You might wonder how many people in Florida actually tested positive for drugs out of those who were tested. In August 2011 a Florida TV station learned in an investigation that out of 40 people who had been tested under the Florida law, two tested positive, with one of those two being disputed. That’s a probable 2.5%, 5% at the most.

The law of diminishing returns says it’s a waste of money, especially when the law is a “matter of principle” as described by a woman on my local news this afternoon. I’m all for making people do the right thing. I don’t want any of my tax money buying drugs for welfare recipients. But I think wholesale drug testing is morally wrong and fiscally irresponsible. And, it is probably unconstitutional.

I guess it could be a lot worse, though. In Georgia, there is also a big push to have drug testing for unemployment benefits!

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I find this disgusting. Poor people have only their dignity left, now they are taking that. I agree with you and I would bet, the government employee's will have a much larger % on drugs than than the poor who again are being stepped on by the people in command, or should I say republicans!
How about mandatory drug testing for anyone running for office as well as a comprehensive psychological profile that must be posted on the internet by the Secretary of State. Oh and while we're at it let's pass legislation that requires a mandatory rectal examination for anyone who wants a prescription for Viagra.
I hate politics and politicians. I really really do!
I tend to be politically liberal, but having worked for thirty years in health care and witnessing first hand the amazing number of drug users and drug seekers among the entire population, I think I support this legislation. Having worked for both very large hospitals and pharma companies, I was tested randomly for thirty years and passed with flying colors each time. I think if I owned a business, I would probably do it as well. Drug use is illegal; if it were not illegal that would be a different situation. I guess I fail to see how this is an affront to the poor or to someone employed by a company that requires it. Just my opinion for what it is worth.
And your question IS a good one, what happens to the children? And one more thing, I do support the random drug testign of all federal employees which includes Those Idiots in Congress.
This bill may have made clean bottled pee a lucrative new business venture. Such a complex situation.
Scanner: It just keeps bothering me that underneath these laws is an underlying disdain for “certain people” and this is just another encoded way to stick it to them.

Kate: I haven’t seen that one, but I will. Thanks.

jmac: I like ALL of those ideas.

Matt: It’s definitely an unsavory bunch.

Bea: Your opinion is always worth a lot to me. I can understand how a person in the medical field could agree with this legislation. At first, I thought I agreed with it, until I decided to write about it. We are becoming a nation that governs to the criminal element instead of the non-criminal majority. Every time I go through the nonsense at the airport it reminds me of the old saw: closing the barn door AFTER the horses have escaped. These wholesale, dramatic measures are done for show; and they penalize the lawful majority. It is an affront to the poor because they are the ones being singled out; no other people getting funding from the government are subjected to such testing (that I know of.) I wasn’t kidding: if ALL recipients of government funds (including paychecks!) were required to take drug tests, I would sit down and shut up about it.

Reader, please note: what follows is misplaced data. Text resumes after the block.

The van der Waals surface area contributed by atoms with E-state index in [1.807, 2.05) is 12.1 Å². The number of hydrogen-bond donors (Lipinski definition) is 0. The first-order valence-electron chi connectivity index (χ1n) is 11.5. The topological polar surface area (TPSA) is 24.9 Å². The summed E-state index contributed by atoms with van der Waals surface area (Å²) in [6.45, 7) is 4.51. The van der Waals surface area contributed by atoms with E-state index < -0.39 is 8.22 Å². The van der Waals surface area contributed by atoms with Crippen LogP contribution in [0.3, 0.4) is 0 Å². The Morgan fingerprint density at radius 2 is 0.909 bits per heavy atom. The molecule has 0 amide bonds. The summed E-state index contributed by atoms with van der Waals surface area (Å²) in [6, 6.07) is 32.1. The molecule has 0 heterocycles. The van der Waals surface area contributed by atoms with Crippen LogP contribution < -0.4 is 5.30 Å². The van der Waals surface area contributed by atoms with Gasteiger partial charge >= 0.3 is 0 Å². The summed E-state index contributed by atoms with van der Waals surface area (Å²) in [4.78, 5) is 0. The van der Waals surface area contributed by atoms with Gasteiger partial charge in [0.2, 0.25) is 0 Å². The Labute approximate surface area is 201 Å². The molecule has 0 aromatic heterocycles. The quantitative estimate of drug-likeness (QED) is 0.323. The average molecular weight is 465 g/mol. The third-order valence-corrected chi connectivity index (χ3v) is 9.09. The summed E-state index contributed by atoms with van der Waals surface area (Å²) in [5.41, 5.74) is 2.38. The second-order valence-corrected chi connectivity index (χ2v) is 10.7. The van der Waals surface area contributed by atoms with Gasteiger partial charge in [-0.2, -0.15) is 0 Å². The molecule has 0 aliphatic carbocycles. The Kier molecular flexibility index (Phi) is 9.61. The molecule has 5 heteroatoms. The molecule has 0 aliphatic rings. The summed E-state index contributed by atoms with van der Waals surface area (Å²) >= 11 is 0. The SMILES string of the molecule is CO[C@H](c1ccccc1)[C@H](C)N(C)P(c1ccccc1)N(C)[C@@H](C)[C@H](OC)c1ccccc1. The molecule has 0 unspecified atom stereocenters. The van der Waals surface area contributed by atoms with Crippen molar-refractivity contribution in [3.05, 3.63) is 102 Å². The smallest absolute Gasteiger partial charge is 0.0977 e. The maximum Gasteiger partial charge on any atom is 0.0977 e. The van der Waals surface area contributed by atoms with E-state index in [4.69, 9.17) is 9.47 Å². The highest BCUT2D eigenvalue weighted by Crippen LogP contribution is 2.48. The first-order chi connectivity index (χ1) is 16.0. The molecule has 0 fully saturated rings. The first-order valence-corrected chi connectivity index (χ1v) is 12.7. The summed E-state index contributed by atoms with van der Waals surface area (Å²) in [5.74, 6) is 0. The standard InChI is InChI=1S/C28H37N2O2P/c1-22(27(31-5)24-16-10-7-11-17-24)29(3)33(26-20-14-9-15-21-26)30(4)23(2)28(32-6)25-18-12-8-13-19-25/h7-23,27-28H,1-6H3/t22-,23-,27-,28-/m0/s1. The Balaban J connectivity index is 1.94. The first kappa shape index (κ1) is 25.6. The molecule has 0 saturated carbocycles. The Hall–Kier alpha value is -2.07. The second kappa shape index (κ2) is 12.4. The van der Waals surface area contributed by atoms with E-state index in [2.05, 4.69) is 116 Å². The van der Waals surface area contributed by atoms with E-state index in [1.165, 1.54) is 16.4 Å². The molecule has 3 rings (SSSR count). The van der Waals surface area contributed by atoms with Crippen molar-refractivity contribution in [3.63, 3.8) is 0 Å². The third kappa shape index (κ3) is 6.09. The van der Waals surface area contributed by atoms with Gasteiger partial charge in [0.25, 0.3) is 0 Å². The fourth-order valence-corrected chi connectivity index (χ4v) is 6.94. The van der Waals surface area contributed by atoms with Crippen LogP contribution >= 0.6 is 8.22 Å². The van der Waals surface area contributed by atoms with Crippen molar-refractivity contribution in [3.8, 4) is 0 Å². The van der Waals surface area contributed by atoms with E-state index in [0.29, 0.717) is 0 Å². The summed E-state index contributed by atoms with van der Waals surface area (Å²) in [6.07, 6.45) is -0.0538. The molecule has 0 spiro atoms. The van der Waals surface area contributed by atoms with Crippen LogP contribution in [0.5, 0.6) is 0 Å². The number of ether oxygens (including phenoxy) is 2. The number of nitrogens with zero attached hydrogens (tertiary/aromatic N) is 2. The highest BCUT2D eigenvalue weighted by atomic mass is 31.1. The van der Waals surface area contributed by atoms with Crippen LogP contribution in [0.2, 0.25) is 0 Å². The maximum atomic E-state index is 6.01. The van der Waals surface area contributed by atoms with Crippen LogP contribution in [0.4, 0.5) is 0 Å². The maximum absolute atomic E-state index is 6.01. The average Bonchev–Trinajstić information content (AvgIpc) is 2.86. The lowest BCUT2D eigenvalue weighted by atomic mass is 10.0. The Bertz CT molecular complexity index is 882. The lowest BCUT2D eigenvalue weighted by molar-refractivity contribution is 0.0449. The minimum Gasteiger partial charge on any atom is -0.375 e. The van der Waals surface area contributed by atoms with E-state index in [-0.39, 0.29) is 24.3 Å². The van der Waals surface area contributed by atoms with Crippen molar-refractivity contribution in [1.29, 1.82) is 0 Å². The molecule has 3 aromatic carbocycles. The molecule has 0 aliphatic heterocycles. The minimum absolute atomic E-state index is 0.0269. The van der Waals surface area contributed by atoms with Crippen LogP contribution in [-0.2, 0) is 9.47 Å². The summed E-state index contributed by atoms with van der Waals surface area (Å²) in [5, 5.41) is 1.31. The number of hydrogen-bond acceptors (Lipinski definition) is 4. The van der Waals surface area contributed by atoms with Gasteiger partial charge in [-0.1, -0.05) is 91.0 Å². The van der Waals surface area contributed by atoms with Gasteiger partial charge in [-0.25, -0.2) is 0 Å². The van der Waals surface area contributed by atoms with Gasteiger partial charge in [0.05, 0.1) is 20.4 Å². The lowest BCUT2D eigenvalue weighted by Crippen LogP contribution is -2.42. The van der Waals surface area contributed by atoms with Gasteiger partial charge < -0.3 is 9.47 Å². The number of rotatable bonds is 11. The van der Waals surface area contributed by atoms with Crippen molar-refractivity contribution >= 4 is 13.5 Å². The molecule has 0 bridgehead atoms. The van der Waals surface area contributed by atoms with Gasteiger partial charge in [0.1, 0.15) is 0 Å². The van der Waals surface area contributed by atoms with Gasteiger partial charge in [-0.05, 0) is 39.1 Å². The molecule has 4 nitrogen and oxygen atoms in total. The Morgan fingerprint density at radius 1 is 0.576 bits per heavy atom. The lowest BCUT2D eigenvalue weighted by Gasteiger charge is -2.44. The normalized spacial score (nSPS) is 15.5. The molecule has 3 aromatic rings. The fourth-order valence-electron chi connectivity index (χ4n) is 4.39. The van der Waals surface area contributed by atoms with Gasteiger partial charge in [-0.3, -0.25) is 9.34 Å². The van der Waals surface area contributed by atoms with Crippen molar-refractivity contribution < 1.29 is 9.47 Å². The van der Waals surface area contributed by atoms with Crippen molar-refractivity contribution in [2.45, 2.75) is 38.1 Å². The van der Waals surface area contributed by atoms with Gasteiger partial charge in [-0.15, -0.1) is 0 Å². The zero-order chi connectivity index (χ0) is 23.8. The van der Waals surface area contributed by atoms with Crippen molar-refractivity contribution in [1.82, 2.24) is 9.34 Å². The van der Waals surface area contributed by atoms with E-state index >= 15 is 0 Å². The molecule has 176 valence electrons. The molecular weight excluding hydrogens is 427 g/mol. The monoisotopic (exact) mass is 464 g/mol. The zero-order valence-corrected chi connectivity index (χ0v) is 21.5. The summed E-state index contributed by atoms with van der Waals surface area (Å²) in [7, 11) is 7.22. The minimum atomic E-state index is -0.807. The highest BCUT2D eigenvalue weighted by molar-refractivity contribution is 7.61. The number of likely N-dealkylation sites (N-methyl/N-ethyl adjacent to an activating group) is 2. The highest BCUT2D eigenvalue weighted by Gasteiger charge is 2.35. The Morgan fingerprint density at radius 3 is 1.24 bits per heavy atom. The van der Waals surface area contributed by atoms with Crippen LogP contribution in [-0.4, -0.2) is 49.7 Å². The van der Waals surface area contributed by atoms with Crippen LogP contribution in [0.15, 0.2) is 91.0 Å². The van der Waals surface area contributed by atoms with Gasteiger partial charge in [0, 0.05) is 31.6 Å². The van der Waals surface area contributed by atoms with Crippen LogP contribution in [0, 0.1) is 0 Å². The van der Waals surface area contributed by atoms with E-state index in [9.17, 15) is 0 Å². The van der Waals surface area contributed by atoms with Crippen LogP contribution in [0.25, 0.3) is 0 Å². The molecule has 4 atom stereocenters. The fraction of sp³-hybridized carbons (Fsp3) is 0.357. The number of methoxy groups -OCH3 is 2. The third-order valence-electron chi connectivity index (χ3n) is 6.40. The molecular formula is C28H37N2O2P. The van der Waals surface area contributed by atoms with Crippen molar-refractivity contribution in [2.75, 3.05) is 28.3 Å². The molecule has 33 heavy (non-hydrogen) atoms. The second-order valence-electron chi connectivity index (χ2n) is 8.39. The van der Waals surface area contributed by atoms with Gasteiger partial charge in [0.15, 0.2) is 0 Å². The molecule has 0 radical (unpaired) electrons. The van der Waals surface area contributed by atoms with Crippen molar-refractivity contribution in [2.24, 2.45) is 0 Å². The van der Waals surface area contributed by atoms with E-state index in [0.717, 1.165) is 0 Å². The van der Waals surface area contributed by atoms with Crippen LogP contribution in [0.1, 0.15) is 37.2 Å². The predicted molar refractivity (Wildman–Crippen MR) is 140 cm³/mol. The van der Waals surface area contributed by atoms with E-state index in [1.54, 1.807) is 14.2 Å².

Reports are that GE had an average tax rate over the past five years of negative 18%. That sounds like corporate welfare to me. Who do we drug test?
Ok w me as long as everyone who gets public money has to...university researchers, corporate heads (tax breaks are gvt money) ....

Follow the money. Who stands to benefit from all the drug testing?
Gov. Scott in Florida put the controlling share of Solantic (medical clinics that do drug testing) into a trust under his wife's name. Always watch what the other hand is doing...
When I walk into the closest beer/lotto/24/7 store, there is always a TV blaring the news above the cash register. Every time his bald head shines on the screen, everyone standing in line shakes their heads together and breaks out cussing. No one here understands how such a man who made Multiple Millions fleecing both Medicare and Medicaid can be elected to run a state with so much money ripped off from the Feds and ain't serving time.
And guess whose firms will get the most $$ from the new drug tests??
You guessed it.
His wife...
nerd cred: I say we test the entire GE board of directors and the IRS!

Jon: I hear ya!

Larry: That I didn’t know! That should be a conflict of interest in anybody’s book.

Mission: Maybe that’s because the folks who voted for Scott would not be caught dead in a convenience store? Lot’s of rich people down there, right?
My heart skipped a few beats when I saw your title, as I recently finished the ..."Shades of Gray Trilogy." Wondered with bated breath how you were going to mix politics with the topic of "mommy porn" and S & M in the daylight! Putting all that side (with difficulty), I did read your well written and thoughtful post and appreciate the POV. Somehow, however, I cannot get my mind off the "kinky sensation" that the "Gray Trilogy" is soliciting from the reading public. Your title tickled my recently titillating tales of pure, eye-popping fantasy. Forgive my scintillating, salacious segue.
The lines that divide the rich and poor are blurred here Leslie.
Wealthy whites do not shop in these stores.
They call them Hadji marts...